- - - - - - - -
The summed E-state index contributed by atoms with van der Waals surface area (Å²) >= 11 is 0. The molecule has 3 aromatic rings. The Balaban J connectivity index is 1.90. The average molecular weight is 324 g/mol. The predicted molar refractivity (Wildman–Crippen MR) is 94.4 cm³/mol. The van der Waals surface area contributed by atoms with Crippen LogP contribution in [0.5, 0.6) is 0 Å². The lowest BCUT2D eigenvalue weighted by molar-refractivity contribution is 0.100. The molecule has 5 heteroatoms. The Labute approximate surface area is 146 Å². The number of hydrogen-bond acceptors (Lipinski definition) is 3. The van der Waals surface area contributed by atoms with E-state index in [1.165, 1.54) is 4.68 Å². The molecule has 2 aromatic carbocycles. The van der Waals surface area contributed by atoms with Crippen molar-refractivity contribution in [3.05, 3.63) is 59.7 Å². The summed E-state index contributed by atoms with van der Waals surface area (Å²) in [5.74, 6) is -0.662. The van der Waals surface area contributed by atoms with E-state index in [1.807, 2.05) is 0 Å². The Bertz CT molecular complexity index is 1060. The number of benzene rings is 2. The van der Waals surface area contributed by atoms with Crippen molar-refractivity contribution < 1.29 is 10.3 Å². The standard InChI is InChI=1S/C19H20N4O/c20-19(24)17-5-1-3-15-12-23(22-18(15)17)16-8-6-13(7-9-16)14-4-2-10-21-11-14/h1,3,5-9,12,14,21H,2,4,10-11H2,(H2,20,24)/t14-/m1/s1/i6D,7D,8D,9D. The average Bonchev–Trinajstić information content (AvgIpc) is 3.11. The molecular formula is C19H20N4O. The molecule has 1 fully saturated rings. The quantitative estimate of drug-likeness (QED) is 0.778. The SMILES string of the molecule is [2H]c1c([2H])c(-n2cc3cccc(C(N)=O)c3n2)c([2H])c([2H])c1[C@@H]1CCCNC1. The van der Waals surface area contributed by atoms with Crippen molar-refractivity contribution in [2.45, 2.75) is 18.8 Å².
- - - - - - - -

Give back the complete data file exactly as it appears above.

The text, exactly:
The summed E-state index contributed by atoms with van der Waals surface area (Å²) >= 11 is 0. The molecule has 3 aromatic rings. The Balaban J connectivity index is 1.90. The average molecular weight is 324 g/mol. The predicted molar refractivity (Wildman–Crippen MR) is 94.4 cm³/mol. The van der Waals surface area contributed by atoms with Crippen LogP contribution in [0.5, 0.6) is 0 Å². The lowest BCUT2D eigenvalue weighted by molar-refractivity contribution is 0.100. The molecule has 5 heteroatoms. The Labute approximate surface area is 146 Å². The number of hydrogen-bond acceptors (Lipinski definition) is 3. The van der Waals surface area contributed by atoms with E-state index in [1.165, 1.54) is 4.68 Å². The molecule has 2 aromatic carbocycles. The van der Waals surface area contributed by atoms with Crippen molar-refractivity contribution in [3.05, 3.63) is 59.7 Å². The summed E-state index contributed by atoms with van der Waals surface area (Å²) in [5.74, 6) is -0.662. The van der Waals surface area contributed by atoms with E-state index in [1.807, 2.05) is 0 Å². The Bertz CT molecular complexity index is 1060. The number of benzene rings is 2. The van der Waals surface area contributed by atoms with Crippen molar-refractivity contribution < 1.29 is 10.3 Å². The standard InChI is InChI=1S/C19H20N4O/c20-19(24)17-5-1-3-15-12-23(22-18(15)17)16-8-6-13(7-9-16)14-4-2-10-21-11-14/h1,3,5-9,12,14,21H,2,4,10-11H2,(H2,20,24)/t14-/m1/s1/i6D,7D,8D,9D. The average Bonchev–Trinajstić information content (AvgIpc) is 3.11. The molecular formula is C19H20N4O. The molecule has 1 fully saturated rings. The quantitative estimate of drug-likeness (QED) is 0.778. The SMILES string of the molecule is [2H]c1c([2H])c(-n2cc3cccc(C(N)=O)c3n2)c([2H])c([2H])c1[C@@H]1CCCNC1. The van der Waals surface area contributed by atoms with Crippen molar-refractivity contribution in [2.45, 2.75) is 18.8 Å².